Income War Tax Act



and' continue thereafter until ten years shall have elapsed from the date. of the initial payment.


LIB

James Lorimer Ilsley (Minister of National Revenue)

Liberal

Hon. J. L. ILSLEY (Minister of National Revenue):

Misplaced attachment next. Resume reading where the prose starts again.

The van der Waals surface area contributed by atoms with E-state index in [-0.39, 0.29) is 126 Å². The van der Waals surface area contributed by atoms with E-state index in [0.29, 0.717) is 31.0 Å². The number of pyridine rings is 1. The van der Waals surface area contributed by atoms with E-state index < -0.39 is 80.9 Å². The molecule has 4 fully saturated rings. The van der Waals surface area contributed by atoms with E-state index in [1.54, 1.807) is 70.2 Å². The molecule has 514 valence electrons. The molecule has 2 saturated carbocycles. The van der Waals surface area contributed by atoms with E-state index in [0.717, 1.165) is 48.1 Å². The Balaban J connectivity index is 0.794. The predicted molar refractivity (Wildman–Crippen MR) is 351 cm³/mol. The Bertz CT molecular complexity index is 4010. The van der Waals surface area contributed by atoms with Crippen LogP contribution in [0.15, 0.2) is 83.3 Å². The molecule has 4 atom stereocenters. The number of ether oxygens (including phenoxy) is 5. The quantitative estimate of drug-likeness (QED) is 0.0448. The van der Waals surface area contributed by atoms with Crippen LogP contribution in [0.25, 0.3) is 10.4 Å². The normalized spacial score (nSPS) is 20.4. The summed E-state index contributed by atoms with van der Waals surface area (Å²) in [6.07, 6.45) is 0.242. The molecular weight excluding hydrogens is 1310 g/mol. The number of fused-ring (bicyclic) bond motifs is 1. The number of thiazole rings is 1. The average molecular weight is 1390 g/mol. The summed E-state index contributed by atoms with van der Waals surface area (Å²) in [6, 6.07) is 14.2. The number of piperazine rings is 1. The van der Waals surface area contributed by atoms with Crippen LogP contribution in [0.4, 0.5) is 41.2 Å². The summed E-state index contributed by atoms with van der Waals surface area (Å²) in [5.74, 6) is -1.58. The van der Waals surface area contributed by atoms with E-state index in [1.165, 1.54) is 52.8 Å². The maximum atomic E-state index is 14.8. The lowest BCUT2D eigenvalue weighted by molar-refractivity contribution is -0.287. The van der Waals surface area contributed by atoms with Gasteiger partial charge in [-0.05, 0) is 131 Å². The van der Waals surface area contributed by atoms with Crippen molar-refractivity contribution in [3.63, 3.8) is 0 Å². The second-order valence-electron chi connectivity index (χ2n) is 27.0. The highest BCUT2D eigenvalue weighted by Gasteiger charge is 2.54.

With regard to this proposed amendment, I may say that at present deductions are allowed in respect to contributions to pension funds made during the current year. That is to say, these contributions are regarded as legitimate items of cost incurred in earning income on which a tax is being paid. There is no provision in the act for allowing in one year a deduction in respect of lump sum payments covering past years of employees' services. Several large companies have expressed their intention of making contributions to pension funds, of the sort here in question, and have argued that an allowance should be made in respect of them. It is believed that through allowing these lump sum payments as deductions, this practice of creating pension and superannuation funds will be encouraged, and that substantial social benefits will accrue through the incentive here being offered. It is realized that this provision should be amply safeguarded, and it is particularly provided that the funds contributed must be permanently severed from the assets of the company making the contribution. This will prevent an unscrupulous company from retaking to itself contributions once made and in respect of which deductions from income tax have been allowed. It was felt inadvisable that the deduction should be made all in one year and it is proposed that the allowance shall be spread over a ten-year period. Moreover, it was felt that an employer who in the past had made a lump sum contribution of the sort here in question and had received no allowance in respect of such contribution should not be excluded entirely from the benefits of this proposed amendment if such contributions were made within the past ten years. Accordingly, in respect of lump sum payments heretofore established, deductions shall commence in the current year and shall continue until ten years have elapsed from the date of the initial lump sum payment. Thus a company that had made a lump sum contribution to a pension fund five years ago would still be allowed five annual deductions, each equalling one-tenth of the original lump sum contribution.